Meanwhile, many of the venues participating in the Arts Walk will post countries from the map posted in their businesses, and a depiction of the world turned upside down will appear on the side of the Frog Hollow Craft Center building on Mill Street.

Using the symbolism of countries and maps has worked well for the two artists, who pointed out that the pieces of the map reflect both the extent of the global economic crisis as well as the connections between individuals in different countries and regions.

“We’re all interconnected,” Weber-Grassi said.

But on another level, the use of maps was an “in” for the two artists, who were looking to speak with a cross-section of Vermonters.

Each individual who has participated in Suddenly Visible has chosen a country or state to hold up in their photographs. The question that the artists posed, Weber-Grassi said, was simply, “What is dear to your heart?”

For some subjects, that might have a country of ancestry, or a place someone visited once on vacation, or a country someone is longing to see. Certain countries were requested more often than others, she went on — like Norway and New Zealand.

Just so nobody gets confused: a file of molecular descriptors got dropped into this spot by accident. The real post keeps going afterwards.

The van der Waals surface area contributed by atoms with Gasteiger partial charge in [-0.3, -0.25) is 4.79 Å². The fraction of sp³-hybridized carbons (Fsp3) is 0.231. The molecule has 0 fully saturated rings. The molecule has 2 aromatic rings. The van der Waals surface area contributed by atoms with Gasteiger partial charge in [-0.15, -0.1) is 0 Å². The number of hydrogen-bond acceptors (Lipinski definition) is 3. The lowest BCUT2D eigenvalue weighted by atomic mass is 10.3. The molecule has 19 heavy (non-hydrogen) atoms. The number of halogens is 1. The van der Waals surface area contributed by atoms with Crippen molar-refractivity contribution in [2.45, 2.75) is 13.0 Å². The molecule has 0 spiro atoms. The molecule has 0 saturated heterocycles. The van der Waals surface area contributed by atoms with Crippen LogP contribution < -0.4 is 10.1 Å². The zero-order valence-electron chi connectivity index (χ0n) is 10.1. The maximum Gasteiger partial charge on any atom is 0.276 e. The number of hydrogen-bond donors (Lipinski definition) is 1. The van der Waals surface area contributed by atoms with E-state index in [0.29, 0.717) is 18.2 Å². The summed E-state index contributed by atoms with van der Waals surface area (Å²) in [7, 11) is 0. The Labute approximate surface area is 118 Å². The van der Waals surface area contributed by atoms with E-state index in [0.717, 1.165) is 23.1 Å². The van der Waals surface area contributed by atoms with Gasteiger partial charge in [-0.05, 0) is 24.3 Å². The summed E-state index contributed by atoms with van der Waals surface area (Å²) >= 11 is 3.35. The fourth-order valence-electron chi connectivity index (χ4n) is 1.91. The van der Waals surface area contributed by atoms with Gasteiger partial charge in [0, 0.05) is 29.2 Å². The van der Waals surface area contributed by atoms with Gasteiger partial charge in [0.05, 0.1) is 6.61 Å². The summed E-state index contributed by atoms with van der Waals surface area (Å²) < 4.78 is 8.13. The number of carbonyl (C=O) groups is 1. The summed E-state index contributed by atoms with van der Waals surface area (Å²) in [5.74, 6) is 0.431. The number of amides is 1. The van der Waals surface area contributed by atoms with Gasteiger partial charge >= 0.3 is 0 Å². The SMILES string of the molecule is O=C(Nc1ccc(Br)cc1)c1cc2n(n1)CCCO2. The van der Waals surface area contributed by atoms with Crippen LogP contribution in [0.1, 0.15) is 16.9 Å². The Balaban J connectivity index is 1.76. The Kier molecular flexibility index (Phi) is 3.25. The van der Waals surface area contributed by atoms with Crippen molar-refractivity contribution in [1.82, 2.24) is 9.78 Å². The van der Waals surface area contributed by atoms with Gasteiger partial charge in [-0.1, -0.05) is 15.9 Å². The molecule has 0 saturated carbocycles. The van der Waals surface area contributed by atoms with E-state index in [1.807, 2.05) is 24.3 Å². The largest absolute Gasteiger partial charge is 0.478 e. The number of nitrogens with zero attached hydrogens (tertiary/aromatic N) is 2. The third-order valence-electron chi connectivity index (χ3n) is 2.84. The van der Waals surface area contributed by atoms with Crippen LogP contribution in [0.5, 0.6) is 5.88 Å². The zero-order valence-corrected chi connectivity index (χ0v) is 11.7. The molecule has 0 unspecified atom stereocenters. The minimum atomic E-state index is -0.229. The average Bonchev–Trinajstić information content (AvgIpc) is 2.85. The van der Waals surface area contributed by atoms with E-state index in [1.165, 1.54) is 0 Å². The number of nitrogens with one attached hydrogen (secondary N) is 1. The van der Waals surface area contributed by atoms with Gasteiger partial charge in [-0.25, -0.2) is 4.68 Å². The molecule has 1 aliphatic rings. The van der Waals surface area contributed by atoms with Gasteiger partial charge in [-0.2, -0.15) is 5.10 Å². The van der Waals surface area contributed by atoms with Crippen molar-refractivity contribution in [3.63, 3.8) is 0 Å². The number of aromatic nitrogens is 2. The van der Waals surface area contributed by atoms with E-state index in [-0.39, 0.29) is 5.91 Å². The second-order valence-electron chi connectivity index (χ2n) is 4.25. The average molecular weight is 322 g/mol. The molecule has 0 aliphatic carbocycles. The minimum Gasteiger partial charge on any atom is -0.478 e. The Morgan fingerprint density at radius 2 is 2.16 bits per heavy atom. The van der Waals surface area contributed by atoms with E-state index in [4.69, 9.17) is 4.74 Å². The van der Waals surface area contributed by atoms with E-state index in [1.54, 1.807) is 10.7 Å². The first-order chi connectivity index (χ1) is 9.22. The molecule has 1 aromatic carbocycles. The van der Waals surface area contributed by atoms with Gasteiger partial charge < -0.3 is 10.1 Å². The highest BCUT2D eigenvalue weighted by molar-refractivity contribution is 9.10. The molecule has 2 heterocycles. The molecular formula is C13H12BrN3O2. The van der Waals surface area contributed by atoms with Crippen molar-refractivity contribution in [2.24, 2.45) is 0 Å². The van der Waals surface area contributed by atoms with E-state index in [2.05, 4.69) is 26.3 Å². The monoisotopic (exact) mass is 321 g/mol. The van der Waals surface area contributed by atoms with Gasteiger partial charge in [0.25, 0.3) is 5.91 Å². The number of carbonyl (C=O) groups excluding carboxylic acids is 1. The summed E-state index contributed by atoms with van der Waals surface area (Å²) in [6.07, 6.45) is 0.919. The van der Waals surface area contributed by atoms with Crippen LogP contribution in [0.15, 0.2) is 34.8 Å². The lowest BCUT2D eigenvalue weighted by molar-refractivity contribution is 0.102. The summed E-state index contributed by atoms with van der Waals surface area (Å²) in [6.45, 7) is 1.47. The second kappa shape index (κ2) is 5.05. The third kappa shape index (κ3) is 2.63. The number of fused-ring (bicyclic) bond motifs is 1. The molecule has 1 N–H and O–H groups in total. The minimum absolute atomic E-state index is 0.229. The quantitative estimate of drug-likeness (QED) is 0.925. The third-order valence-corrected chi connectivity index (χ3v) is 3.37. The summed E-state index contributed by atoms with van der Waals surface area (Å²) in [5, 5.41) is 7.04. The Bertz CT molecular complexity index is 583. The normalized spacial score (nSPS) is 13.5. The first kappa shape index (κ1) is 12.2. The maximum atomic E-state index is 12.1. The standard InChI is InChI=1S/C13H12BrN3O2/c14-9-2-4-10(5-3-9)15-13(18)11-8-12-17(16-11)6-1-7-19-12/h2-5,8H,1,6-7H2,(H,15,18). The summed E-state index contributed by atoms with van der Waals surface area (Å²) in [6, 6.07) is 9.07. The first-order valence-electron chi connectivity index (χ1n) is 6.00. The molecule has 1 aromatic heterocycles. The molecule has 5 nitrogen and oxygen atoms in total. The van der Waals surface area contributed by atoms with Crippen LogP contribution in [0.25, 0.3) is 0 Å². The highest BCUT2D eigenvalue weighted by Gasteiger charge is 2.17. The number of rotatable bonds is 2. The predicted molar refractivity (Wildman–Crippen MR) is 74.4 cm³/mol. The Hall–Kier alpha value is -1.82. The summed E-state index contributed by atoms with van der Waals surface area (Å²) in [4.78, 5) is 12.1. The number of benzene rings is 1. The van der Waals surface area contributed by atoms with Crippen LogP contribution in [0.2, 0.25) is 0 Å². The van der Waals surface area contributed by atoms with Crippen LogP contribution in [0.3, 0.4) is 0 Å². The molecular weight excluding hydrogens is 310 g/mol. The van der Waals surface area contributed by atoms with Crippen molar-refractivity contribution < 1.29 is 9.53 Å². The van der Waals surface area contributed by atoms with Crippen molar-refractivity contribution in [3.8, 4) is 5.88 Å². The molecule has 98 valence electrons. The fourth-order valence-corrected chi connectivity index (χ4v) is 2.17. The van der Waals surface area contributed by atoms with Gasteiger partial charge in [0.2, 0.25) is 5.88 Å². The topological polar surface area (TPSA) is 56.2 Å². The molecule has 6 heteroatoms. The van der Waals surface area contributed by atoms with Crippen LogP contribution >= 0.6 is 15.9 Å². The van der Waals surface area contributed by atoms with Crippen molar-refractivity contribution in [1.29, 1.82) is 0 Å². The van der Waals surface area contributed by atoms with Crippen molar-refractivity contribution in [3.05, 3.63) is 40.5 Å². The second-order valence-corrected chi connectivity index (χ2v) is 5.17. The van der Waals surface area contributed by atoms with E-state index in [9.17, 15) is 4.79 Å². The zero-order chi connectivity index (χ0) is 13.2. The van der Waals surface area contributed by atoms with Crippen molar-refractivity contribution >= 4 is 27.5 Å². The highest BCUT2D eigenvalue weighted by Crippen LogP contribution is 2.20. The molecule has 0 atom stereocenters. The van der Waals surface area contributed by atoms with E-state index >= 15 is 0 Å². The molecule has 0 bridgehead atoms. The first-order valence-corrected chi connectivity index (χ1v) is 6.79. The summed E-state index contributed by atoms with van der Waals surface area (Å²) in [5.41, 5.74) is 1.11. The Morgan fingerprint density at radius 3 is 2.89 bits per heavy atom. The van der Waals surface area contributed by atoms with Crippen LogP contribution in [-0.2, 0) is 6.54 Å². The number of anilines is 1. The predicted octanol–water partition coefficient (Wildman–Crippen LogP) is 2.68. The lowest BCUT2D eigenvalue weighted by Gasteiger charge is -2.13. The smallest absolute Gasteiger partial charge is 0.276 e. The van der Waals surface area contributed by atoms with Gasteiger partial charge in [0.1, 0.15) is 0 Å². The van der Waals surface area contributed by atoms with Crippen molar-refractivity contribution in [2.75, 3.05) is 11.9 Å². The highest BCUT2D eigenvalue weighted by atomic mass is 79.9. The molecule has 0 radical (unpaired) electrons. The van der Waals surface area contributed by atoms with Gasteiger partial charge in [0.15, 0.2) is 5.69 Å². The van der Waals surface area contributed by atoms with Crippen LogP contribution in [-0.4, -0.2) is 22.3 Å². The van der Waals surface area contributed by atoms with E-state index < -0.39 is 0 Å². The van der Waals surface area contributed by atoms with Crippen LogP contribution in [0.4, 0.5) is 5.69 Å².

That meant the conversation about place broke the ice, letting Weber-Grassi and Haener ask tough questions about how Vermonters are getting by in the current economy.

For Weber-Grassi, this has meant learning to approach art in a completely new way. She is a painter (a few of her works are on display now at the offices of 92.1 WVTK in the Marble Works in Middlebury), and has typically worked in private.

“It’s interesting to the say the least. I’m not a public person, but I learned a lot,” said Weber-Grasi. “It’s really wonderful. The whole thing is really about dialogue.”

Some of the stories they’ve collected so far have been heartbreaking. A dairy farmer in Whiting told the pair that his 150-head herd of cattle will be slaughtered next month because his farm is losing $30,000 every month. Another Whiting resident told the pair that she’s lost her job, and has had trouble finding a replacement.

But the two Swiss artists, the project also raises interesting questions about the relationship between Vermont and Switzerland. Both regions are roughly the same size, Weber-Grassi said, though Switzerland’s population is significantly larger than Vermont’s.

Still, the stories that Vermonters have told the two artists point to one large difference in the attitudes of the two regions, Weber-Grassi went on.

“American people have a totally different outlook if you ask them (about the economy),” she said. “It seems to be more positive. They say, ‘There’s always a solution,’ or, ‘It’s only money. No one died.’ Or, ‘Well, we’ll plant more vegetables.’”

That conversation will continue Friday at the Arts Walk in Middlebury. For more information about the Suddenly Visible “art virus,” visit the project online at www.suddenlyvisible.com, and check out the map of photographs the artists have compiled so far.